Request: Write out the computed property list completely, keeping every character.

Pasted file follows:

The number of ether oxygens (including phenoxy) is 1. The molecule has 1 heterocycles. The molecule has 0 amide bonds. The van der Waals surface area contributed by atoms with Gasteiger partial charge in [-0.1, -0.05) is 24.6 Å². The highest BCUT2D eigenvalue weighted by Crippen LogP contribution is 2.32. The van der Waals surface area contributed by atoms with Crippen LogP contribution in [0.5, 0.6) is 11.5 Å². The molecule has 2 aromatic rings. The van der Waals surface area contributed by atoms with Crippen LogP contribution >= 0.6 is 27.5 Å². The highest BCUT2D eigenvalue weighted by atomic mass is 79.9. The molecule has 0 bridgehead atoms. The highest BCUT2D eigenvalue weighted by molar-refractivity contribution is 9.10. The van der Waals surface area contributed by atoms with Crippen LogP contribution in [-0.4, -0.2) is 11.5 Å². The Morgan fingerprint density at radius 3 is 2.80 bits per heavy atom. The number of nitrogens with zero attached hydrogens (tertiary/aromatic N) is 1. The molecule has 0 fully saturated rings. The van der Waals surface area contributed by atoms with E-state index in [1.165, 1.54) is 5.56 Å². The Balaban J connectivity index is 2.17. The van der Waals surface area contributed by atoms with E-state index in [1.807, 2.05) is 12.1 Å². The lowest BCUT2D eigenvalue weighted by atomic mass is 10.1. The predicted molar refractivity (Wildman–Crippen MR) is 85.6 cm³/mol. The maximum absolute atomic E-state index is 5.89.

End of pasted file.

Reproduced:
The number of ether oxygens (including phenoxy) is 1. The molecule has 1 heterocycles. The molecule has 0 amide bonds. The van der Waals surface area contributed by atoms with Gasteiger partial charge in [-0.1, -0.05) is 24.6 Å². The highest BCUT2D eigenvalue weighted by Crippen LogP contribution is 2.32. The van der Waals surface area contributed by atoms with Crippen LogP contribution in [0.5, 0.6) is 11.5 Å². The molecule has 2 aromatic rings. The van der Waals surface area contributed by atoms with Crippen LogP contribution >= 0.6 is 27.5 Å². The highest BCUT2D eigenvalue weighted by atomic mass is 79.9. The molecule has 0 bridgehead atoms. The highest BCUT2D eigenvalue weighted by molar-refractivity contribution is 9.10. The van der Waals surface area contributed by atoms with Crippen LogP contribution in [-0.4, -0.2) is 11.5 Å². The Morgan fingerprint density at radius 3 is 2.80 bits per heavy atom. The number of nitrogens with zero attached hydrogens (tertiary/aromatic N) is 1. The molecule has 0 fully saturated rings. The van der Waals surface area contributed by atoms with E-state index in [1.165, 1.54) is 5.56 Å². The Balaban J connectivity index is 2.17. The van der Waals surface area contributed by atoms with E-state index in [1.807, 2.05) is 12.1 Å². The lowest BCUT2D eigenvalue weighted by atomic mass is 10.1. The predicted molar refractivity (Wildman–Crippen MR) is 85.6 cm³/mol. The maximum absolute atomic E-state index is 5.89.